- Premium content is more likely to grab, and most importantly, maintain, a reader’s attention. In theory, a highly engaged audience will deliver better campaign performance for marketers. Read: If the audience is engaging with content while an ad is in view, they’re more likely to meet and surpass the one-second viewability requirement.Better performance will then increase demand for those ad placements, thus making ads integrated with premium content more valuable.
- As Jason Kint, now CEO of the Online Publisher’s Association, recently pointed out, viewability “aligns the monetization of websites more closely with the consumption of sites. The more marketers’ dollars line up with share of consumers’ time the better off content companies will be.”
- As ad spend shifts away from traditional media like TV, new advertising money is being allocated to digital. Viewability will offer, at least on some level, a more consistent system of attribution across media channels. As a result, we will most likely see digital media included in brand allocations more frequently. Thus, as media planners build out cross-channel campaigns and begin to trade programmatically, digital content that can deliver high viewability and prove measurable engagement will stand to benefit.
What challenges are publishers facing during this transition?
Although viewability is widely considered a step in the right direction for the industry as a whole, this progress doesn’t come without a number of challenges for publishers. Many of these challenges are due to the fact that viewable impressions are not predictable. Rather, they are a function of page placement, content makeup, and consumer behavior—a combination of moving parts that inevitably leads to a wide spectrum of viewability patterns.
Moreover, we have to take into account that an impression being viewable is binary. It’s either viewable, or it’s not. And if it’s not, it does not have value. Viewability, as it currently stands, offers a one-dimensional view of a much larger, more complex equation for evaluating the value and effectiveness of a campaign.
Unfortunately, this leaves the door open for low quality sites to exploit the system. Some sites will choose to maximize their number of viewable impressions through general bad behavior (pages covered in ads, poor quality, click-bait content, disruptive reading experiences), and in effect, decrease the value of viewability. While this behavior may not be sustainable—over time, high quality content that earns reader engagement will win out—in the short term it may create pricing obstacles for premium publishers.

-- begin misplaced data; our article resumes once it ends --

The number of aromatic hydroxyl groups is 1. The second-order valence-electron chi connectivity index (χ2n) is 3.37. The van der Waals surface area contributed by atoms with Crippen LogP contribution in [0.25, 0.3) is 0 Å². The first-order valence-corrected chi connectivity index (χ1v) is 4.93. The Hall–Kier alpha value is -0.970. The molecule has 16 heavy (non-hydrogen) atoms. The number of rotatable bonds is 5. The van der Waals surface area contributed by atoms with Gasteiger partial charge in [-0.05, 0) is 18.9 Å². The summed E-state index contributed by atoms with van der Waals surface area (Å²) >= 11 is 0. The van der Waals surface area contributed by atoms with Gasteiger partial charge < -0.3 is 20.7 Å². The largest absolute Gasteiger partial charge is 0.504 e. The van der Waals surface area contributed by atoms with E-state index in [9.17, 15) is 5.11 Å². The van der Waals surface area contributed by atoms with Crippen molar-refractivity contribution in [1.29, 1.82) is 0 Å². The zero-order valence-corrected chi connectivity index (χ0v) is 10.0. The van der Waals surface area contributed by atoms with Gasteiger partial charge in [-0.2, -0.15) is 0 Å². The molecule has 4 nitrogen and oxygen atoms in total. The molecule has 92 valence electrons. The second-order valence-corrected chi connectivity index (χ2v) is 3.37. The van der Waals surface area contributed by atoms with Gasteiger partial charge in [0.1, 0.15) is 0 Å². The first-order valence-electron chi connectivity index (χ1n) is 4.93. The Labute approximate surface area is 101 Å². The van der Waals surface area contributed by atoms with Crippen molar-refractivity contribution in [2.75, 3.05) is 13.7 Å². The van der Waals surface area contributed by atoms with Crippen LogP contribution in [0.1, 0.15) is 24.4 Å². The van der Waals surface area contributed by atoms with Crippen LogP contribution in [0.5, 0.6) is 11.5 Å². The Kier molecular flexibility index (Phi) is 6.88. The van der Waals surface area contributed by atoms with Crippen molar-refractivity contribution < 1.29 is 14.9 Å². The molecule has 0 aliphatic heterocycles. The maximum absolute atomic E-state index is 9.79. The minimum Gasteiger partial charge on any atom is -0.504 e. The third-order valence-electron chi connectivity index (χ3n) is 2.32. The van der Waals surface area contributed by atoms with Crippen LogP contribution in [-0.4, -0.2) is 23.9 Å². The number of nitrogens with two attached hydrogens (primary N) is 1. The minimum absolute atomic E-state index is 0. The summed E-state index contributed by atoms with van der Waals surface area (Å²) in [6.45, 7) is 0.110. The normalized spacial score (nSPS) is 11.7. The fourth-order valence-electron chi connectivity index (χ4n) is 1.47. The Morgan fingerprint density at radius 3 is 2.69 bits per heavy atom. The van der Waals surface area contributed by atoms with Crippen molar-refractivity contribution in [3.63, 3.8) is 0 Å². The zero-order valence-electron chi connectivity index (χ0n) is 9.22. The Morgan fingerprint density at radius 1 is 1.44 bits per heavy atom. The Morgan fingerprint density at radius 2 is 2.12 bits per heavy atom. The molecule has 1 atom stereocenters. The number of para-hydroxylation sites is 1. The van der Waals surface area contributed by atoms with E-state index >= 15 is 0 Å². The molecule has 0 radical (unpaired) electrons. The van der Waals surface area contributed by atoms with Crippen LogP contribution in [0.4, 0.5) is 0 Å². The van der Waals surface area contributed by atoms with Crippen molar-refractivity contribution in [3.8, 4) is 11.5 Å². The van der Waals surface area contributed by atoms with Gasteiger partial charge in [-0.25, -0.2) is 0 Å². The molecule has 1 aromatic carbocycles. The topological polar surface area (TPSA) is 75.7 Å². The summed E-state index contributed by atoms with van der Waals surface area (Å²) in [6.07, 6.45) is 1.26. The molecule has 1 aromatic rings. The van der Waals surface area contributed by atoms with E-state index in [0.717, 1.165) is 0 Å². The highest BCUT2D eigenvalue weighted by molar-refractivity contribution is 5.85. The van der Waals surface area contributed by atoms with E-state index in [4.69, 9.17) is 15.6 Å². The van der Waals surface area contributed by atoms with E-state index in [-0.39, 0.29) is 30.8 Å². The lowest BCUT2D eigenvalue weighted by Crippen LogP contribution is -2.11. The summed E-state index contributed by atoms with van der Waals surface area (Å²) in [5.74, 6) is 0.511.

Another big challenge for publishers is lack of consistency in viewability measurements. Many publishers have found that their viewability percentage varies, sometimes drastically, from vendor to vendor. On a positive note, the MRC lifting its advisory will push companies that were quick to hop on the viewability measurement train to address core technical problems in order to come into modern compliance with the council’s hard standards.
The thing is, measuring viewability is a complex challenge. (I’ve saved the technical details as for why that is for a later post.) Even with the MRC’s guidelines and accreditation process, which has drastically improved accuracy and standardized how vendors measure viewability, publishers will certainly face a number obstacles in the short term.
One very real hurdle among the many is that publishers may not get paid for impressions that an agency’s vendor reports as non-viewable, even if another vendor, has identified the ads as legitimate and running in view.
Long story short, viewability is a work in progress. But we are moving in the right direction.
Up next in our series: “What Does Viewability Mean for Advertisers?” Stay tuned…